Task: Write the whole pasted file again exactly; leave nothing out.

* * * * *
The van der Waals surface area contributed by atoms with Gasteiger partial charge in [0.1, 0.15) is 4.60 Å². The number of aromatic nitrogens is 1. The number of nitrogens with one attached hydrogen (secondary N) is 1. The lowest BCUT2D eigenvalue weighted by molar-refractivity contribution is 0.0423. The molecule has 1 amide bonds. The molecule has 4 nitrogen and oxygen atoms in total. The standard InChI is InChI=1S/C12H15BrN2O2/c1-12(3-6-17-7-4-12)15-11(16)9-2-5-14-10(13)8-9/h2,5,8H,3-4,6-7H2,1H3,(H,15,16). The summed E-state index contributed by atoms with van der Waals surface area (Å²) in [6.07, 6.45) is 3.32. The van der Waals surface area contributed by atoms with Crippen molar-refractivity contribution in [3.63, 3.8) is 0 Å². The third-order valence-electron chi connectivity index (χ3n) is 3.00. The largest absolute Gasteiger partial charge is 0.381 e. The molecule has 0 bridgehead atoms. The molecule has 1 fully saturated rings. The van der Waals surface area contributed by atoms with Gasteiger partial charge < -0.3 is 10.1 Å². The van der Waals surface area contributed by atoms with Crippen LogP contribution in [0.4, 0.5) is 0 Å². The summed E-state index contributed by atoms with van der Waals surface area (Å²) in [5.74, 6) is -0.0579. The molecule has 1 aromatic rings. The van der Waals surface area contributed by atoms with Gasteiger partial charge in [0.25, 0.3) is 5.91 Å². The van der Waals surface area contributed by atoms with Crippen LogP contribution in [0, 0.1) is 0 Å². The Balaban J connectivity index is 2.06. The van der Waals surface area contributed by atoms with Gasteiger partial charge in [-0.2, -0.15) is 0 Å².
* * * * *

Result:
The van der Waals surface area contributed by atoms with Gasteiger partial charge in [0.1, 0.15) is 4.60 Å². The number of aromatic nitrogens is 1. The number of nitrogens with one attached hydrogen (secondary N) is 1. The lowest BCUT2D eigenvalue weighted by molar-refractivity contribution is 0.0423. The molecule has 1 amide bonds. The molecule has 4 nitrogen and oxygen atoms in total. The standard InChI is InChI=1S/C12H15BrN2O2/c1-12(3-6-17-7-4-12)15-11(16)9-2-5-14-10(13)8-9/h2,5,8H,3-4,6-7H2,1H3,(H,15,16). The summed E-state index contributed by atoms with van der Waals surface area (Å²) in [6.07, 6.45) is 3.32. The van der Waals surface area contributed by atoms with Crippen molar-refractivity contribution in [3.63, 3.8) is 0 Å². The third-order valence-electron chi connectivity index (χ3n) is 3.00. The largest absolute Gasteiger partial charge is 0.381 e. The molecule has 0 bridgehead atoms. The molecule has 1 fully saturated rings. The van der Waals surface area contributed by atoms with Gasteiger partial charge < -0.3 is 10.1 Å². The van der Waals surface area contributed by atoms with Crippen LogP contribution in [0.4, 0.5) is 0 Å². The summed E-state index contributed by atoms with van der Waals surface area (Å²) in [5.74, 6) is -0.0579. The molecule has 1 aromatic rings. The van der Waals surface area contributed by atoms with Gasteiger partial charge in [0.25, 0.3) is 5.91 Å². The van der Waals surface area contributed by atoms with Crippen LogP contribution in [0, 0.1) is 0 Å². The Balaban J connectivity index is 2.06. The van der Waals surface area contributed by atoms with Gasteiger partial charge in [-0.2, -0.15) is 0 Å².